Charles County residents said the county and state were slow to respond to alleged problems because of local politics. Former state delegate Sally Jameson (Charles County) is a Sagepoint board member and mother of Michelle Buscher, Sagepoint’s director of nurses. At the time, Jameson defended the nursing home’s administration adamantly on her Facebook page.
Sometime in, or before, mid-April, Charles County Health Officer Dr. Suzan Lowry was removed from speaking to the press about Sagepoint, and media requests were directed to Dr. Howard Haft, the deputy secretary of the state department of health. According to multiple sources, Sagepoint CEO and President Andrea Dwyer reached out to Haft, an alleged family friend, for help.
Another Sagepoint family member said Lowry instructed her not to speak to the press about a formal complaint she filed in April.
Neither state or county officials responded to requests from the Baltimore Post-Examiner for an explanation as to why the switch in spokespersons was made. But during an April 19 Sagepoint press conference to media, Haft defended Sagepoint stating the facility needed no further help from the state in containing the virus.
“Every place that we see, certainly every place that we see here in Charles County, is doing an extraordinarily good job of doing all the things that they need to do,” Haft said.
According to the state health department, as of Wednesday morning, Sagepoint has reported 97 confirmed cases and 34 deaths, though there is evidence the numbers are higher.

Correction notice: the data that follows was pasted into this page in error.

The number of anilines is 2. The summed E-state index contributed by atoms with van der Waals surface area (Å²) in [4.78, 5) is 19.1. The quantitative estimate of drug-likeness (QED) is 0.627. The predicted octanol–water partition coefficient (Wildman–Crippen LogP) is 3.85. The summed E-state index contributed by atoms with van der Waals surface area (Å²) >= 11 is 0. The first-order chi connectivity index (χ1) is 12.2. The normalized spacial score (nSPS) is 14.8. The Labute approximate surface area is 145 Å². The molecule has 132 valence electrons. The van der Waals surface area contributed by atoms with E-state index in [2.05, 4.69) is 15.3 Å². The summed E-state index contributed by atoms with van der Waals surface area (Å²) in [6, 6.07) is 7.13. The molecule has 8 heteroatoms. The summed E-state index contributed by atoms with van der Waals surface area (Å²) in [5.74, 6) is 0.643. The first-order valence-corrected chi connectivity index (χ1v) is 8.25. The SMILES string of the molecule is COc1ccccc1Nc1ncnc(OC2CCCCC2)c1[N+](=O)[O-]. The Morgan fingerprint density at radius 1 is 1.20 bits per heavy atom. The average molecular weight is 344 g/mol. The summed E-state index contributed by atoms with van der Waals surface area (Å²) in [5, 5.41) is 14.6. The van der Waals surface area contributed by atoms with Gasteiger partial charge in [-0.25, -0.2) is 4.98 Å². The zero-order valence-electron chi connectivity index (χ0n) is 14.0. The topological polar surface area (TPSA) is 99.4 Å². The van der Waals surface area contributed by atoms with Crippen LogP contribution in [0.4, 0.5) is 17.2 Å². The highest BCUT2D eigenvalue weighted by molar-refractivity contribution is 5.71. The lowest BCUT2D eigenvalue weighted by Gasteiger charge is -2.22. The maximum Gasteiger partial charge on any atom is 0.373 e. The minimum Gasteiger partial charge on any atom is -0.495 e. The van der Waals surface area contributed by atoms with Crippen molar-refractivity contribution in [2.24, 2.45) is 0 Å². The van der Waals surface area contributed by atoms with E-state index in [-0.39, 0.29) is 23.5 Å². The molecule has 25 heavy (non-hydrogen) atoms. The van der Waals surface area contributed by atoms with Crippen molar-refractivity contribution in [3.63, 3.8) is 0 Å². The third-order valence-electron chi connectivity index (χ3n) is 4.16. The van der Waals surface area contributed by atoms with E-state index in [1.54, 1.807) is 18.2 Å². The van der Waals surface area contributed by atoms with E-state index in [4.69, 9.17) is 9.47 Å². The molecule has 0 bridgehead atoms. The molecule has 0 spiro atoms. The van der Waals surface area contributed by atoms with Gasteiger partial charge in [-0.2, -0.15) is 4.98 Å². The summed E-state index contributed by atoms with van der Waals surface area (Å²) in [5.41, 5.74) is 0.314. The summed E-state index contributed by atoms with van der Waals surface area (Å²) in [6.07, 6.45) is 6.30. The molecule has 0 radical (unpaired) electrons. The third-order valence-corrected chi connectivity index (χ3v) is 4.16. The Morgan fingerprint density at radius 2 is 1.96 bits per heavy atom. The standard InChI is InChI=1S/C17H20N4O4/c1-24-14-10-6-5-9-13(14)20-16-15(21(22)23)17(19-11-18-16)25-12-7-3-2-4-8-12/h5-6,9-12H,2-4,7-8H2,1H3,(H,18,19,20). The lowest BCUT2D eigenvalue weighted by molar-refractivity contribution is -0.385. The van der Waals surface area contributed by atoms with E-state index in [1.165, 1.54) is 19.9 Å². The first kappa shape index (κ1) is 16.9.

Across Maryland, nursing homes account for approximately 6,200 confirmed cases of coronavirus and 800 deaths.
Nay’s letter said based on the seriousness of the findings Sagepoint will continue to be fined until the nursing home determines measures to correct its deficient practices.
“I’m glad to hear that something was done and somebody was listening – and that they were held accountable,” said Kamara David, a former geriatric nursing assistant who resigned from Sagepoint April 15 because of management’s unsafe practices.
In a statement posted on Sagepoint’s website, the nursing home said they would challenge the charges.
“We strongly disagree with the findings contained in the letter, and we will be disputing them
directly to the Office of Health Care Quality (OHCQ), which is how this oversight process is
supposed to work. We feel it would be inappropriate and highly irregular to respond to last
night’s letter in the media before we have followed the proper process, as mandated by the Center
for Medicare and Medicaid Services and OHCQ. It should be noted that OHCQ has informed
Sagepoint that all of the concerns found during their inspections have been successfully
Bryan said to this day Sagepoint has yet to express condolences to her family.
“It’s a step in the right direction,” Bryan said. “At the end of the day it should result in better care of all of our loved ones at Sagepoint, and other facilities too. There’s no way they will ever be able to bring our family loved one back from this. They still got a long ways to go.”
Glynis Kazanjian is a freelance journalist and award-winning investigative reporter with an eye for transparency and accountability in government and politics. Kazanjian’s reporting has triggered state investigations in police corruption, as well as changes to state policy in campaign finance and regulatory reform. During her 10-year freelance journey, she has also worked for cable television production companies like the Discovery Channel and Reelz providing true crime timelines for television series scripts.